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Lantern Slide - Buying a Book, Life & Work of Dr David Livingstone, circa 1900 Reg. No: MM 31963 3
- Lantern Slide depicting a young David Livingstone buying a book. It is part of an incomplete set of 40 slides, two are missing, illustrating highlights from Livingstone's life and travels. These slides were manufactured by the London Stereoscopic & Photographic Company for the The London Missionary Society, circa 1900.
Dr. David Livingstone (1813-1873) spent thirty years in Africa as a missionary and explorer. He was the first European to cross Africa and to find Victoria Falls.
Livingstone was taught to read and write by his father and had attended the village school before beginning work in the cotton mill at age ten. The mill owners also provided schooling in the evenings for their young workers, and it was here David began to learn Latin. He also developed a love of natural history and in what spare time he had would roam the Scottish countryside.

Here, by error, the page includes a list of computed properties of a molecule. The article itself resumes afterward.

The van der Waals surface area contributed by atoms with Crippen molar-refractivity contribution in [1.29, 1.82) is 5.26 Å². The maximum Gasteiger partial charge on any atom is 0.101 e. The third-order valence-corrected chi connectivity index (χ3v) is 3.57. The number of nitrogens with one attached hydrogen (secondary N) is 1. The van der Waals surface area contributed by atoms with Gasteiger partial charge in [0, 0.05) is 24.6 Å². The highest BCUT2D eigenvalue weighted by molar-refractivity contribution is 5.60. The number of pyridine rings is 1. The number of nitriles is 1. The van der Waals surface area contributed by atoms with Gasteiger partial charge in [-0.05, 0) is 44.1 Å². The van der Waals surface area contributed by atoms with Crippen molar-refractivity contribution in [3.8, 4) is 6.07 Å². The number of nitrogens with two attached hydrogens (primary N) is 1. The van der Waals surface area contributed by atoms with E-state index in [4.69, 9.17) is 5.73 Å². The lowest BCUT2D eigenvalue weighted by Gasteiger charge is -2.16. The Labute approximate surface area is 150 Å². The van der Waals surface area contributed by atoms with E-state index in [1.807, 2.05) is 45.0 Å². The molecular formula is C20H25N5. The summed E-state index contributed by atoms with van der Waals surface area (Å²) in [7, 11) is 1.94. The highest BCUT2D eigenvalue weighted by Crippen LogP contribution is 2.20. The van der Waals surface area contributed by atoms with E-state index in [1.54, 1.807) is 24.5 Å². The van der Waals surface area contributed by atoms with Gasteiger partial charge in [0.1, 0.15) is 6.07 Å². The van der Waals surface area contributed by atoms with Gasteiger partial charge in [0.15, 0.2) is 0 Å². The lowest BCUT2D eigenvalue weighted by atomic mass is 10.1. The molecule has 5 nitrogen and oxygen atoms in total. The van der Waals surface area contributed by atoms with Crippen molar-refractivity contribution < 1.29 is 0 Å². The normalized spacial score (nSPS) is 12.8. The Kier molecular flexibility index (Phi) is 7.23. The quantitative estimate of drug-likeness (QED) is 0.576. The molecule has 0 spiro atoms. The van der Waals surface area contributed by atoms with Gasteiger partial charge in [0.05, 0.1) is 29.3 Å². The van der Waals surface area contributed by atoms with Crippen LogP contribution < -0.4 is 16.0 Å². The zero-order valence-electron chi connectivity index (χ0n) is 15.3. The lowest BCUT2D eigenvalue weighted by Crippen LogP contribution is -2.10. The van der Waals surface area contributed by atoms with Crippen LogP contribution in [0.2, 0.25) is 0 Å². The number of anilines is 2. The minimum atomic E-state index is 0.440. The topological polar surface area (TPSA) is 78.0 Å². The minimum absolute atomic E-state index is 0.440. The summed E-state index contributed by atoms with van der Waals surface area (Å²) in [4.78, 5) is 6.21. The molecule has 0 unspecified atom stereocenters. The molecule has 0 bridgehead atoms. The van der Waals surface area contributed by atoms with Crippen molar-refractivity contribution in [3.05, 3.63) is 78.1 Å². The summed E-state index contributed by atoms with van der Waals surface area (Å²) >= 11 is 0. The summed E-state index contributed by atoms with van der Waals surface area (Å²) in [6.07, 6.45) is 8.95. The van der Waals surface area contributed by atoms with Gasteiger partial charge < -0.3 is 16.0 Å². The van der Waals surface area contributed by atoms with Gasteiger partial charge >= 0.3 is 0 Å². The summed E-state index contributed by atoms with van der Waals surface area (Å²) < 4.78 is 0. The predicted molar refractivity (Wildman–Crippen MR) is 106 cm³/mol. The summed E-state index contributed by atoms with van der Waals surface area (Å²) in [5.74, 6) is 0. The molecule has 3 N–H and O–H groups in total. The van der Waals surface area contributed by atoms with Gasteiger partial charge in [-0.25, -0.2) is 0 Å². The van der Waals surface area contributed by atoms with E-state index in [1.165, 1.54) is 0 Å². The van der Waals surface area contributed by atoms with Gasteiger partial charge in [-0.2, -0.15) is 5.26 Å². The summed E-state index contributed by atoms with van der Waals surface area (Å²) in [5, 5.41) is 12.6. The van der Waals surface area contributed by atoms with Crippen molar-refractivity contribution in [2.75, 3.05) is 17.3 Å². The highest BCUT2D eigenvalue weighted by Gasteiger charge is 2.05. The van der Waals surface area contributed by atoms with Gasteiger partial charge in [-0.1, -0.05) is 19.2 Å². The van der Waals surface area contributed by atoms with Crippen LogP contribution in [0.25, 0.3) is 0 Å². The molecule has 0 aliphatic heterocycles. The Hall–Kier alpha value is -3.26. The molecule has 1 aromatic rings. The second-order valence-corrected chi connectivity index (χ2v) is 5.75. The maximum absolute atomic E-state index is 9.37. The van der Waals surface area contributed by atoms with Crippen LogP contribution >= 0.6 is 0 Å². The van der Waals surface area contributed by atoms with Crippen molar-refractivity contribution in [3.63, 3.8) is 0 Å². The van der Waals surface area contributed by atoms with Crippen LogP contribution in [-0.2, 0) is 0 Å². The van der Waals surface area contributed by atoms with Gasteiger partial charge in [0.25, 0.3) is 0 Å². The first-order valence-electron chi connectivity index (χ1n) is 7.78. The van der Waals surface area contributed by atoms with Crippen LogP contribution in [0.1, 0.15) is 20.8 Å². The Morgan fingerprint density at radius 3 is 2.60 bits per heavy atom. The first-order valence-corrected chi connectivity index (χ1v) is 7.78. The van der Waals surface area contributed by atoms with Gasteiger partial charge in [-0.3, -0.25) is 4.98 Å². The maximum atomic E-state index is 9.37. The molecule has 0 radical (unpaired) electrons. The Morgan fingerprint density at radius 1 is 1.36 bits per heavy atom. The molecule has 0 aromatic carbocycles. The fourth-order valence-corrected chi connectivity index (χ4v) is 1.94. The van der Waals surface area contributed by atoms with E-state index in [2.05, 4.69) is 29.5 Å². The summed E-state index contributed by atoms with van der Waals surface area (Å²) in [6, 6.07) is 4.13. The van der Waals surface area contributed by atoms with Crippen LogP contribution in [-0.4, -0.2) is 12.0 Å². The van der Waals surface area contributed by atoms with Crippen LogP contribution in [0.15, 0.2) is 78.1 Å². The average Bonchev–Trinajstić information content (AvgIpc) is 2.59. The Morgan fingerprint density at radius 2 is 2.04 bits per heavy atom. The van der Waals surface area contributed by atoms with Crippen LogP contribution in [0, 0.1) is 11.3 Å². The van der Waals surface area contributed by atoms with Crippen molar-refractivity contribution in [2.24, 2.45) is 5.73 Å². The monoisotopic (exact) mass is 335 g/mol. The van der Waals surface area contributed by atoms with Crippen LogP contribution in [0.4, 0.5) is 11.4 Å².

- Standard format colour Lantern Slide edged with black tape with number in top left corner.
- Description Of Content:
- Image of two men and a boy. One man is looking at something through a magnifying glass. The other man is standing in the doorway of a shop with his left hand extended towards the young boy.
- Acquisition Information:
- Loan & Subsequent Donation from Australian Film Institute (AFI)
|Dimensions:||82 mm (Height), 82 mm (Width)|
|Tagged with:||education, reading, exploration, lantern slides, christian endeavour, missionaries, bookshops, african exploration|
|Themes this item is part of:||Francis Collection, Images & Image Making Collection|
|Primary Classification:||RECREATION & TOURISM|
|Inscriptions:||In white circle in top left corner of slide: 3|
|Format:||Lantern Slide: Colour; Standard (3¼ in. x 3¼ in.)|
|Manufacturer:||The London Stereoscopic Company, London, England, Great Britain, circa 1900|
|Manufactured For:||London Missionary Society, London, England, Great Britain, circa 1900|
|Person Depicted:||Reverend Dr David Livingstone, Blantyre, Lanarkshire, Scotland, Great Britain, circa 1820s|